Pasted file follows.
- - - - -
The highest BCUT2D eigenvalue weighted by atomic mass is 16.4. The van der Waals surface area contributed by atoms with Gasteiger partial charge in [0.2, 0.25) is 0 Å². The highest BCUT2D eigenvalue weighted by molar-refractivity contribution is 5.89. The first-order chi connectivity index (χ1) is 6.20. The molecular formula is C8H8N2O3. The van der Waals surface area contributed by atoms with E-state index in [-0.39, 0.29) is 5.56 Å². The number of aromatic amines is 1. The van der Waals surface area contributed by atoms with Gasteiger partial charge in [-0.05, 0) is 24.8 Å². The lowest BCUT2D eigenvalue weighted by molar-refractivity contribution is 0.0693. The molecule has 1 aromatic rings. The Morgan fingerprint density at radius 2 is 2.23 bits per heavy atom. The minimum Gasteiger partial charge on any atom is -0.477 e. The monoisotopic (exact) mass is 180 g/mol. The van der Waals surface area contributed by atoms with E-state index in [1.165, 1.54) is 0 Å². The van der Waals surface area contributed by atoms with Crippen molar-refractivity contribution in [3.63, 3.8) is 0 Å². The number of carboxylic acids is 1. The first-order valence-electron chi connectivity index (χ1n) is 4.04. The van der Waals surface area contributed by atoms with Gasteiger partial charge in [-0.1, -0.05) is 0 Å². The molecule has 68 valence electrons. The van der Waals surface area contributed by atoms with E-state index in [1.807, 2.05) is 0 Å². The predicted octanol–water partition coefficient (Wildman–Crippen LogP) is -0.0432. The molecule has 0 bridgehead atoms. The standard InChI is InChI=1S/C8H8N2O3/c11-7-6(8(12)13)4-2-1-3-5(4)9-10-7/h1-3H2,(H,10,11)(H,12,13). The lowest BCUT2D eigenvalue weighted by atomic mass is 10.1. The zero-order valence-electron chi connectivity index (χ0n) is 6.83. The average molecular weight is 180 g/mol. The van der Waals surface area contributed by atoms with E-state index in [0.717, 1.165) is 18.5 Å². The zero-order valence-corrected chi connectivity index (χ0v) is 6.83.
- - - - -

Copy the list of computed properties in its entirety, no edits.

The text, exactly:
The highest BCUT2D eigenvalue weighted by atomic mass is 16.4. The van der Waals surface area contributed by atoms with Gasteiger partial charge in [0.2, 0.25) is 0 Å². The highest BCUT2D eigenvalue weighted by molar-refractivity contribution is 5.89. The first-order chi connectivity index (χ1) is 6.20. The molecular formula is C8H8N2O3. The van der Waals surface area contributed by atoms with E-state index in [-0.39, 0.29) is 5.56 Å². The number of aromatic amines is 1. The van der Waals surface area contributed by atoms with Gasteiger partial charge in [-0.05, 0) is 24.8 Å². The lowest BCUT2D eigenvalue weighted by molar-refractivity contribution is 0.0693. The molecule has 1 aromatic rings. The Morgan fingerprint density at radius 2 is 2.23 bits per heavy atom. The minimum Gasteiger partial charge on any atom is -0.477 e. The monoisotopic (exact) mass is 180 g/mol. The van der Waals surface area contributed by atoms with E-state index in [1.165, 1.54) is 0 Å². The van der Waals surface area contributed by atoms with Crippen molar-refractivity contribution in [3.63, 3.8) is 0 Å². The number of carboxylic acids is 1. The first-order valence-electron chi connectivity index (χ1n) is 4.04. The van der Waals surface area contributed by atoms with Gasteiger partial charge in [-0.1, -0.05) is 0 Å². The molecule has 68 valence electrons. The van der Waals surface area contributed by atoms with E-state index in [1.807, 2.05) is 0 Å². The predicted octanol–water partition coefficient (Wildman–Crippen LogP) is -0.0432. The molecule has 0 bridgehead atoms. The standard InChI is InChI=1S/C8H8N2O3/c11-7-6(8(12)13)4-2-1-3-5(4)9-10-7/h1-3H2,(H,10,11)(H,12,13). The lowest BCUT2D eigenvalue weighted by atomic mass is 10.1. The zero-order valence-electron chi connectivity index (χ0n) is 6.83. The average molecular weight is 180 g/mol. The van der Waals surface area contributed by atoms with E-state index in [0.717, 1.165) is 18.5 Å². The zero-order valence-corrected chi connectivity index (χ0v) is 6.83.